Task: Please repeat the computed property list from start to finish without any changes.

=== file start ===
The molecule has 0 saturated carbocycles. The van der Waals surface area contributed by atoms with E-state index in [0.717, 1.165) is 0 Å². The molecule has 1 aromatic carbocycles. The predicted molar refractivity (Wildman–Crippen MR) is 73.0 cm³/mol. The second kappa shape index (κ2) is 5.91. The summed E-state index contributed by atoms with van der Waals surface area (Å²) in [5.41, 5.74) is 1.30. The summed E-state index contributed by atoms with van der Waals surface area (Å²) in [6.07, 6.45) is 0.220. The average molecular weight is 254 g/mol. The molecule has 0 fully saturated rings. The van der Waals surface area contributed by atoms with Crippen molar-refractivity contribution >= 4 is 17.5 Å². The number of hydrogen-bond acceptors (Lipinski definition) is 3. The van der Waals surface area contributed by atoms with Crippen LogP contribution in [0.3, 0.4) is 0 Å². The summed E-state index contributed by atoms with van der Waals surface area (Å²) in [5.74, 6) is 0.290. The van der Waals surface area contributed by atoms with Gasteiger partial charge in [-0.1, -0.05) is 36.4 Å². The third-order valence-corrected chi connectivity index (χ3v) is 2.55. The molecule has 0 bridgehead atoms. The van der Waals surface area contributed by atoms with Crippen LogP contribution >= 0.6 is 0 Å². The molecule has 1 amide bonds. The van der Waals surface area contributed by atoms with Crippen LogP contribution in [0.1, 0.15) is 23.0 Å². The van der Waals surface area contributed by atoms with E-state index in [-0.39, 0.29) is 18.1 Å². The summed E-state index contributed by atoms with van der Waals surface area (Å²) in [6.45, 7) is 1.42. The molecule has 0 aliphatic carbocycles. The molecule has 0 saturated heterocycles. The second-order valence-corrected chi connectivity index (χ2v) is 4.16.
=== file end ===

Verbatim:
The molecule has 0 saturated carbocycles. The van der Waals surface area contributed by atoms with E-state index in [0.717, 1.165) is 0 Å². The molecule has 1 aromatic carbocycles. The predicted molar refractivity (Wildman–Crippen MR) is 73.0 cm³/mol. The second kappa shape index (κ2) is 5.91. The summed E-state index contributed by atoms with van der Waals surface area (Å²) in [5.41, 5.74) is 1.30. The summed E-state index contributed by atoms with van der Waals surface area (Å²) in [6.07, 6.45) is 0.220. The average molecular weight is 254 g/mol. The molecule has 0 fully saturated rings. The van der Waals surface area contributed by atoms with Crippen molar-refractivity contribution >= 4 is 17.5 Å². The number of hydrogen-bond acceptors (Lipinski definition) is 3. The van der Waals surface area contributed by atoms with Crippen LogP contribution in [0.3, 0.4) is 0 Å². The summed E-state index contributed by atoms with van der Waals surface area (Å²) in [5.74, 6) is 0.290. The van der Waals surface area contributed by atoms with Gasteiger partial charge in [-0.1, -0.05) is 36.4 Å². The third-order valence-corrected chi connectivity index (χ3v) is 2.55. The molecule has 0 bridgehead atoms. The van der Waals surface area contributed by atoms with Crippen LogP contribution >= 0.6 is 0 Å². The molecule has 1 amide bonds. The van der Waals surface area contributed by atoms with Crippen LogP contribution in [0.1, 0.15) is 23.0 Å². The van der Waals surface area contributed by atoms with E-state index in [-0.39, 0.29) is 18.1 Å². The summed E-state index contributed by atoms with van der Waals surface area (Å²) in [6.45, 7) is 1.42. The molecule has 0 aliphatic carbocycles. The molecule has 0 saturated heterocycles. The second-order valence-corrected chi connectivity index (χ2v) is 4.16.